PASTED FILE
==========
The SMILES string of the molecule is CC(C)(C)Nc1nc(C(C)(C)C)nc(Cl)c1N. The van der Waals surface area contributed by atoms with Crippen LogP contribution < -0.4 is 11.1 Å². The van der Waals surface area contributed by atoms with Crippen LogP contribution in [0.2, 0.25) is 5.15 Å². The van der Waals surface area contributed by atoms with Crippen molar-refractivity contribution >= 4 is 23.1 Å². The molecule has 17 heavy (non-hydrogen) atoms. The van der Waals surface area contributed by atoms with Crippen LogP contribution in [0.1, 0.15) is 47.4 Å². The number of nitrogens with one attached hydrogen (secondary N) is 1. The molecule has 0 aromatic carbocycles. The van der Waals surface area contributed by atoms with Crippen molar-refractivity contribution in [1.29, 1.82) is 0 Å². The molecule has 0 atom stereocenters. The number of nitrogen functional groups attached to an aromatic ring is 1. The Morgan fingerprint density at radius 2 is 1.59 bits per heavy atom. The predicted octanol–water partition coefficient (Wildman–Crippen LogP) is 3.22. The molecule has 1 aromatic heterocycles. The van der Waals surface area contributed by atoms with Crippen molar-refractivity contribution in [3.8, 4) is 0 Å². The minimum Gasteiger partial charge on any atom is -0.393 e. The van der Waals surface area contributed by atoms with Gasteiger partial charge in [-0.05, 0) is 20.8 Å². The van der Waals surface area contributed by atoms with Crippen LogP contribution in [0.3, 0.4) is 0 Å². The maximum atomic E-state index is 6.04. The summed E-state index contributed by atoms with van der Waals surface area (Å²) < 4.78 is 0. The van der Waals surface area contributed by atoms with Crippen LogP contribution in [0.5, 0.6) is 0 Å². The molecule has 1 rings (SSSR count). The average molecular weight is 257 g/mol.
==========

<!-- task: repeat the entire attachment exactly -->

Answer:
The SMILES string of the molecule is CC(C)(C)Nc1nc(C(C)(C)C)nc(Cl)c1N. The van der Waals surface area contributed by atoms with Crippen LogP contribution < -0.4 is 11.1 Å². The van der Waals surface area contributed by atoms with Crippen LogP contribution in [0.2, 0.25) is 5.15 Å². The van der Waals surface area contributed by atoms with Crippen molar-refractivity contribution >= 4 is 23.1 Å². The molecule has 17 heavy (non-hydrogen) atoms. The van der Waals surface area contributed by atoms with Crippen LogP contribution in [0.1, 0.15) is 47.4 Å². The number of nitrogens with one attached hydrogen (secondary N) is 1. The molecule has 0 aromatic carbocycles. The van der Waals surface area contributed by atoms with Crippen molar-refractivity contribution in [1.29, 1.82) is 0 Å². The molecule has 0 atom stereocenters. The number of nitrogen functional groups attached to an aromatic ring is 1. The Morgan fingerprint density at radius 2 is 1.59 bits per heavy atom. The predicted octanol–water partition coefficient (Wildman–Crippen LogP) is 3.22. The molecule has 1 aromatic heterocycles. The van der Waals surface area contributed by atoms with Crippen molar-refractivity contribution in [3.8, 4) is 0 Å². The minimum Gasteiger partial charge on any atom is -0.393 e. The van der Waals surface area contributed by atoms with Gasteiger partial charge in [-0.05, 0) is 20.8 Å². The van der Waals surface area contributed by atoms with Crippen LogP contribution in [0.3, 0.4) is 0 Å². The maximum atomic E-state index is 6.04. The summed E-state index contributed by atoms with van der Waals surface area (Å²) < 4.78 is 0. The van der Waals surface area contributed by atoms with Crippen LogP contribution in [0.5, 0.6) is 0 Å². The molecule has 1 rings (SSSR count). The average molecular weight is 257 g/mol.